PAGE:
| Ellen G. White Estate

May divorced Adventists who have repented remarry?

I am always reluctant to answer inquiries like this one because the situations are highly charged and I frequently don’t feel that I know with certainty how to make them better. If people would simply live up to their promises and determine to do nothing in any line that would displease God or bring discredit on His work here on earth, they would avoid many of these vexing problems. But they do not.

You will find Mrs. White’s comments on these matters primarily in three sources: The Adventist Home, pages 326–347; Thoughts From the Mount of Blessing, pages 63–65; and Testimonies on Sexual Behavior, Adultery, and Divorce. The sweep of her general counsel is found in the first two, while the third book deals in more detail with certain situations. I recommend them all to you.

In answer to your question at the end, let me quote a part of Mrs. White’s general counsel as it appears in The Adventist Home and Thoughts From the Mount of Blessing and is quoted in Testimonies on Sexual Behavior:

A woman may be legally divorced from her husband by the laws of the land and yet not divorced in the sight of God and according to the higher law. There is only one sin, which is adultery, which can place the husband or wife in a position where they can be free from the marriage vow in the sight of God. Although the laws of the land may grant a divorce, yet they are husband and wife still in the Bible light, according to the laws of God.

I saw that Sister –––––, as yet, has no right to marry another man; but if she, or any other woman, should obtain a divorce legally on the ground that her husband was guilty of adultery, then she is free to be married to whom she chooses (The Adventist Home, 344; Testimonies on Sexual Behavior, 78, 79).

Among the Jews a man was permitted to put away his wife for the most trivial offenses, and the woman was then at liberty to marry again. This practice led to great wretchedness and sin. In the Ser-mon on the Mount Jesus declared plainly that there could be no dissolution of the marriage tie except for unfaithfulness to the marriage vow. “Everyone,” He said, “that putteth away his wife, saving for the cause of fornication, maketh her an adulteress: and whosoever shall marry her when she is put away committeth adultery” [Matt. 5:32, R.V.].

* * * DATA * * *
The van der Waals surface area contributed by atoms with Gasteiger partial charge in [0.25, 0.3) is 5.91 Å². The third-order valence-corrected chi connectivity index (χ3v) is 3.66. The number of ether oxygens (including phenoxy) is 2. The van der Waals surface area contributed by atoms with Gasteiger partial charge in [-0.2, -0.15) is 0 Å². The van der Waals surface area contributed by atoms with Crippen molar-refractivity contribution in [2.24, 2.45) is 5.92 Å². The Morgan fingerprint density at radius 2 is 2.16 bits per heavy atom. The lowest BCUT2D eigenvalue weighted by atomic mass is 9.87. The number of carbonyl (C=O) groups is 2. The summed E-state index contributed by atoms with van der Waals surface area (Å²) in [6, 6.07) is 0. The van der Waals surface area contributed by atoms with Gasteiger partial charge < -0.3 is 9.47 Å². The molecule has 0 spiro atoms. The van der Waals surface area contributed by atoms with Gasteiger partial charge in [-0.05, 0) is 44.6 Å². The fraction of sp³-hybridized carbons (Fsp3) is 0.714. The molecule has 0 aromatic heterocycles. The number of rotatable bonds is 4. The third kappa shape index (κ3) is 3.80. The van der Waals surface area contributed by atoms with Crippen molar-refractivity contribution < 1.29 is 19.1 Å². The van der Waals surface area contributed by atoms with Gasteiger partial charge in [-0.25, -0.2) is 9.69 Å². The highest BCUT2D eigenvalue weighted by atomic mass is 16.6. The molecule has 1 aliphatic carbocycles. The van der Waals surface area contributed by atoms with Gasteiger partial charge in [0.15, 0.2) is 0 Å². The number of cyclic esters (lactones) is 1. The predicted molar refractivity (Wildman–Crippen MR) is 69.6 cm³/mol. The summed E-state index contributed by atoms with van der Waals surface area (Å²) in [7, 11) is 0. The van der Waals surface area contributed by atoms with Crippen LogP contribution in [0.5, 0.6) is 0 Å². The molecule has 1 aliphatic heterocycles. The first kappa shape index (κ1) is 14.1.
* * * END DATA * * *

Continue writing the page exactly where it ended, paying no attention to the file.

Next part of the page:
When the Pharisees afterward questioned Him concerning the lawfulness of divorce, Jesus pointed His hearers back to the marriage institution as ordained at creation. “Because of the hardness of your hearts,” He said, Moses “suffered you to put away your wives: but from the beginning it was not so” (Matt. 19:8). . . . As the Creator joined the hands of the holy pair in wedlock, saying, a man shall “leave his father and his mother, and shall cleave unto his wife: and they shall be one” (Gen. 2:24), He enunciated the law of marriage for all the children of Adam to the close of time (Testimonies on Sexual Behavior, 79, 80).

You asked specifically about the person who has repented. If one has repented, it means he has accepted God’s view of his error, has confessed the error, and has done all he can to make matters right. True repentance will result in one’s seeking to know God’s instruction for moving forward as well. It was disregard of God’s instructions that caused the breakup of the first marriage. Will disregard of His instructions provide a solid foundation for a second marriage?

In our age that gives priority to feelings, sympathy for one in “solitude” may run strong, but it does not alter the commands of Jesus. Our only safety is in obedience, not in following inclination, no matter how the flesh may clamor. God will give grace for holy living if we determine to obey Him and trust Him. This is how I see it. I invite you to read the Bible for yourself on the matter and also to review the comments of Mrs. White.

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